First, Mikey's reply of having to slow down or rest longer was what I would have said only much more concise. How do you know when you are over the edge? Experience. You try the workout once, and two repeats from the end you can't hold it any more. Too fast. Next time you start slower. I always try to do it so my first one or two are a couple seconds slower than I want to average, and the last one a few seconds faster. That way if I'm having a bad day I still do the workout right, and if I'm having a good day I know it by the middle of the workout and can speed up. On recoveries, I just do a nice slow "sprinter's jog" -- just fast enough to keep moving. Pace has zero importance. On the indoor track we'd get in 200m in 90sec and be right there for the start of the next 800m. Walking would be ok too, just don't stand there, keep the blood flowing. On your last questions, I give a vague "yes". I'm not sure how you determine the EXACT recovery, I arrived at what I do by experience. I started with longer recoveries, realized I got better gains when I shortened them. Tried even shorter, and I had to slow down too much. Tried breaking the intervals into set with a longer recovery in the middle, and realized I was just breaking a good workout into two less valuable ones. Now I seem to think it is "just right".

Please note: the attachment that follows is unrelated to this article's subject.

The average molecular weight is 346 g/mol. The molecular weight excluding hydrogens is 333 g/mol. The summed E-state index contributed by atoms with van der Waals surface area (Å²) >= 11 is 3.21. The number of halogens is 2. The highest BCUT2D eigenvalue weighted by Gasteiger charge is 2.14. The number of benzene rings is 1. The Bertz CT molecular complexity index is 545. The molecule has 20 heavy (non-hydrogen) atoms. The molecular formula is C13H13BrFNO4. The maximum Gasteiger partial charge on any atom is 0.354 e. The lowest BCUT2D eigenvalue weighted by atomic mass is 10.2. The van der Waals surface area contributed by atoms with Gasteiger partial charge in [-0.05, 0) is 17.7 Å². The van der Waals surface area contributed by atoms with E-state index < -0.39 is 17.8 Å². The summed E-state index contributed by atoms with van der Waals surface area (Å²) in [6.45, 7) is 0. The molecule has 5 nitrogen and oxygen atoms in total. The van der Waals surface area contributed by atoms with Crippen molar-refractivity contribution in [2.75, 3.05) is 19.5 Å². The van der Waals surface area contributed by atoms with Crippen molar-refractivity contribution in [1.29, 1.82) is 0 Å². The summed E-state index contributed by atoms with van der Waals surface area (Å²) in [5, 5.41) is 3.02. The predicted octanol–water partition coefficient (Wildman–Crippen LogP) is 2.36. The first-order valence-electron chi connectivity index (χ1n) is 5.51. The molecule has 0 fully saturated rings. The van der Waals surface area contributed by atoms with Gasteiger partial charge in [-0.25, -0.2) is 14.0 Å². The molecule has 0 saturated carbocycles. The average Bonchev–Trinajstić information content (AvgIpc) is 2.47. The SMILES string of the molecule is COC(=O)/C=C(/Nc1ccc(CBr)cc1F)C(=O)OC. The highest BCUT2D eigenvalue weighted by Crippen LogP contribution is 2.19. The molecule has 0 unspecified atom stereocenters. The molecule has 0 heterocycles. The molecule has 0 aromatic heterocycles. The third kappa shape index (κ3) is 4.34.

"If you want to be a bad a$s, then do what a bad a$s does.  There's your pep talk for today.  Go Run." -- Slo_Hand

                               


                              Fat butt on couch

                                So what spaniel has not talked about is why we do various wacky workouts like ladders and pyramids. And why do they seem to have so many different recoveries? (jog N meters, rest N seconds, etc.) Some of the workouts done by the group I run with just have me shaking my head. e.g. 1600 at THRESHOLD pace (1:00 rest) 800 at INTERVAL pace (2:30 rest) 400 at REPEAT pace (400 m jog rest) 200 at REPEAT pace (200 m jog rest) 400 at REPEAT pace (400 m jog rest) 600 at INTERVAL pace (2:00 rest) 800 at INTERVAL pace (2:00 rest) WTF? It makes me long for a simple, random fartlek. Run hard, run easy, repeat...